Plate tectonic theory offers little direct insight into large continental intraplate earthquakes beyond that they may be consequences of slow deformation within plates, and hence relatively rare. To address the nature of these events, space geodesy is used to quantify deformation, and assess possible causes.
GPS data show that plate interiors are deforming very slowly in comparison with their boundaries, with one important exception. For eastern North America, by far the strongest signal is vertical motion due to ice mass unloading following the last glacial period; its study provides powerful new constraints on the history of the ice loads and the rheology of the Earth’s crust and upper mantle.
Space geodetic observations of crustal motion have been playing an increasingly important role in the study of Glacial Isostatic Adjustment (GIA). These observations can be obtained in any land area and record the horizontal as well as the vertical signals associated with GIA. GPS velocity fields which are now used to constrain GIA model parameters with, in turn, will result in a better understanding of global sea-level change. Global warming has led to a great deal of interest in the GIA fields of Antarctica and Greenland, both of which are still poorly constrained by observations.
While variations of glacial loads associated with GIA trigger the long-term (thousands of years) viscoelastic response of Earth’s mantle, shorter period (dominantly annual) cycles dues to environmental loading processes including hydrology and atmospheric pressure are now widely recognized in geodetic time series and are the subject of much research. At the decadal time scale, GPS is now being used to “weigh” modern changes in ice loss by measuring the elastic response of Earth based on geodetic time series. has led to a strong need to quantify the contemporary rate of ice loss, and to detect any accelerations in this mass loss. However, we still have very little idea as to the total loss of ice mass of these ice sheets. The Gravity Recovery and Climate Experiment (GRACE) satellite mission is providing key data, but cannot distinguish between ice mass changes and GIA effects, which are of similar magnitude. The need to improve our knowledge of the GIA field in Antarctica and Greenland is one of the major motivations of the international Polar Earth Observing Network (POLENET) project, in which UNAVCO community is playing a leading role.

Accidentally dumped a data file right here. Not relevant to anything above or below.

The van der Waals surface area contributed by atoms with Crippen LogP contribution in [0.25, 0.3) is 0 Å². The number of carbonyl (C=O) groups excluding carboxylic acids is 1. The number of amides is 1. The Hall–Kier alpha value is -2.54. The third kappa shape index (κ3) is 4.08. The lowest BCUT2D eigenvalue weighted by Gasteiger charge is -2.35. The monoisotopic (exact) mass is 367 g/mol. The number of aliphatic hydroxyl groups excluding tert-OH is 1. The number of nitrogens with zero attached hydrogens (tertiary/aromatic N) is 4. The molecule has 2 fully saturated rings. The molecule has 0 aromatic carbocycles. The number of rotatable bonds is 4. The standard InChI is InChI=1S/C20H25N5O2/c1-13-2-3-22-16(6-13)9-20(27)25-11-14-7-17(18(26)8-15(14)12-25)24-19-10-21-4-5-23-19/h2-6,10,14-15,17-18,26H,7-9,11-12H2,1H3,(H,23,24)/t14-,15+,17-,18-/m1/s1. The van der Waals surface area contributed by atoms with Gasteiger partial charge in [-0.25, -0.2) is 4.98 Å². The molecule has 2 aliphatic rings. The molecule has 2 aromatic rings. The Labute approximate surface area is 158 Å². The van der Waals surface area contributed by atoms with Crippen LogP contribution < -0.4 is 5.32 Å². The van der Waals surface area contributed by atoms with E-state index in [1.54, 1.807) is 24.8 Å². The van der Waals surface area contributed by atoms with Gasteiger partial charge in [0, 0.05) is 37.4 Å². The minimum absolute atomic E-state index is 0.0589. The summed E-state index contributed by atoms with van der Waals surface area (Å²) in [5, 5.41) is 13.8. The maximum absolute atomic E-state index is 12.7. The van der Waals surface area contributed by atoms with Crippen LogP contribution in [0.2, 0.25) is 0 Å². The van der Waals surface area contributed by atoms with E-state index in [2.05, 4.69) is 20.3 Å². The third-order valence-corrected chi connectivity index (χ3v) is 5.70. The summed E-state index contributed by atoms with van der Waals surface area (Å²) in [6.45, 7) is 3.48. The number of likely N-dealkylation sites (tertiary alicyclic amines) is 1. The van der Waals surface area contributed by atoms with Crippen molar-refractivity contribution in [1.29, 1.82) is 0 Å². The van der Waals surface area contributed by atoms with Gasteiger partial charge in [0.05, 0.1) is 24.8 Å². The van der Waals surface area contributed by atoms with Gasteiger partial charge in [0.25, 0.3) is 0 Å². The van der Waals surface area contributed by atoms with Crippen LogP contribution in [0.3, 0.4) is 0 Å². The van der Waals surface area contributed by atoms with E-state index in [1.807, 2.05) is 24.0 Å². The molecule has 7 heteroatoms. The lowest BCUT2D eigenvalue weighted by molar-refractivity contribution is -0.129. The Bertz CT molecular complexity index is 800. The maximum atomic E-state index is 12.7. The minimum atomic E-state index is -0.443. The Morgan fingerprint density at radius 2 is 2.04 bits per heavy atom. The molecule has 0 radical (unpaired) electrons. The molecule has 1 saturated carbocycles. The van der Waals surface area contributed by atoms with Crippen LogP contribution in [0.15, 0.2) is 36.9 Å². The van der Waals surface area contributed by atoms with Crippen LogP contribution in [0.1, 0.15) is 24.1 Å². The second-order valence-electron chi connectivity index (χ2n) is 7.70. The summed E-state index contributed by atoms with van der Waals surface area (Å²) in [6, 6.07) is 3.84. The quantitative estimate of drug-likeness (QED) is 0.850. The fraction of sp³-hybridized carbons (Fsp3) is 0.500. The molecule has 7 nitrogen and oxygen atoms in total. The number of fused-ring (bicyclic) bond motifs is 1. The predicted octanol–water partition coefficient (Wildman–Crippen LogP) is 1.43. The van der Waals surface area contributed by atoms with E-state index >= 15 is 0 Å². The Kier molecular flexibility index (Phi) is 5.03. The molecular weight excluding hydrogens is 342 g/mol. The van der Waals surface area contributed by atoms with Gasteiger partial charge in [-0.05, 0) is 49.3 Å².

Figure 1 - Left: Vertical GPS site motions with respect to IGb00. Note large uplift rates around Hudson Bay, and subsidence to the south. Green line shows interpolated 0 mm/yr vertical "hinge line" separating uplift from subsidence. Right: Horizontal motion site residuals after subtracting best fit rigid plate rotation model defined by sites shown with black arrows. Red vectors represent sites primarily affected by GIA. Purple vectors represent sites that include effects of tectonics. Giovanni F. Sella, Seth Stein, Timothy H. Dixon, Michael Craymer, Thomas S. James,Stephane Mazzotti, and Roy K. Dokka, 2007, Observation of glacial isostatic adjustment in "stable" North America with GPS, Geophysical Research Letters, Vol. 34, L02306, doi:10.1029/2006GL027081. More information is available here.
Figure 2 - Rate of mass change over Antarctica, as inferred from GRACE Release 4 fields from CSR (U of Texas) during Jan, 2003-Sept, 2006. The top panel shows the raw GRACE results. The bottom panel shows the same data after accounting for GIA effects (using a model based on ICE-5G). The significant differences with the top panel illustrate the importance of using an accurate GIA correction when estimating ice mass changes from GRACE data (courtesy of J. Wahr and I. Velicogna).
Last modified Friday, 28-Jan-2011 21:10:24 UTC